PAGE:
Chandrayaan nudged closer to moon

November 11th, 2008 - 1:21 am ICT by IANS  

Bangalore, Nov 10 (IANS) India’s first unmanned lunar mission Chandrayaan-I was nudged closer to the moon late Monday in a second orbit-reduction manoeuvre, a top Indian space official said.The manoeuvre lasted 866 seconds.

“The spacecraft is at 187 km from the moon (periselene) and 255 km away (aposelene), orbiting elliptically once in every 2 hours and 16 minutes over the polar regions of the lunar planet,” Indian Space Research Organisation (ISRO) director S. Satish told IANS.

The liquid engine onboard the spacecraft was remotely fired for 14.4 minutes from 9.58 p.m. to 22.12 p.m. IST by the ISRO scientists from the spacecraft control centre at its telemetry, tracking and command network (Istrac) here.

The space agency’s deep space network (DSN) at Byalalu, about 40 km from India’s tech hub, coordinated the complex manoeuvre with the support of ground stations. Signals to and from the spacecraft were excellent, the official said.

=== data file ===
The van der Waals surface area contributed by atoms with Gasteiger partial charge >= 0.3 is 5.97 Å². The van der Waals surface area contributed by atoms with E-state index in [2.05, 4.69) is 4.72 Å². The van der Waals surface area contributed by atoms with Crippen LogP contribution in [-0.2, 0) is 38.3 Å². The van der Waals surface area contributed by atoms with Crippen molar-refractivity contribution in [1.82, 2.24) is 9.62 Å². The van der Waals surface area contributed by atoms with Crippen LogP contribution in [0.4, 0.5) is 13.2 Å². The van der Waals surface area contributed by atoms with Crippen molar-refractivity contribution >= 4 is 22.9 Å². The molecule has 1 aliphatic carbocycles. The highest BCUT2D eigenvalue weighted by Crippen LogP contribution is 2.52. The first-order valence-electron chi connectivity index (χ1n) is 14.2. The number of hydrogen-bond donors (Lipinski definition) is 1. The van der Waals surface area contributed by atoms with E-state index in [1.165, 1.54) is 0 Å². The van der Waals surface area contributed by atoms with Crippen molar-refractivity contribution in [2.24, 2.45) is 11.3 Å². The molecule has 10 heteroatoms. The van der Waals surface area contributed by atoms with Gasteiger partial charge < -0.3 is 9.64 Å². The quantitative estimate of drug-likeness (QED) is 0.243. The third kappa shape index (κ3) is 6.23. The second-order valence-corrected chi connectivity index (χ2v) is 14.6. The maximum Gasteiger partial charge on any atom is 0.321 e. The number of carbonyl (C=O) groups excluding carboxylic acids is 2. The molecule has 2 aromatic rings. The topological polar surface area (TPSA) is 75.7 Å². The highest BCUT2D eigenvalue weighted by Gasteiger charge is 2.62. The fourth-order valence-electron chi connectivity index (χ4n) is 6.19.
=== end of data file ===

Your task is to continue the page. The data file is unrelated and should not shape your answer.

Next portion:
“The complex exercise enabled Chandrayaan to move swiftly from 7,500 km aposelene late Sunday to 255 km, which is a remarkable feat. All sub-systems and instruments onboard are functioning satisfactorily,” Satish said.

The scientists also observed the motion of the spacecraft after the manoeuvre for a short distance to extrapolate its orbital path.

Chandrayaan-I will undergo two more orbit-lowering manoeuvres over the next two days to enter into its designated slot of 100 x 100km from the lunar surface for a two-year rendezvous with the moon.

ISRO plans to eject the moon impact probe Nov 14-15 from the spacecraft and crash it onto the lunar surface at a designated area, where the Indian tri-colour will be ‘hoisted’.

Chandrayaan carries 11 scientific instruments, including six foreign payloads-two from the US, three from the European Space Agency (ESA) and one from Bulgaria. The remaining five are indigenously designed and developed by various centres of the state-run ISRO.

The spacecraft was blasted off Oct 22 onboard the 316-tonne Polar Satellite Launch Vehicle (PSLV-C11) from the Satish Dhawan space centre at Sriharikota spaceport, about 80 km north of Chennai.

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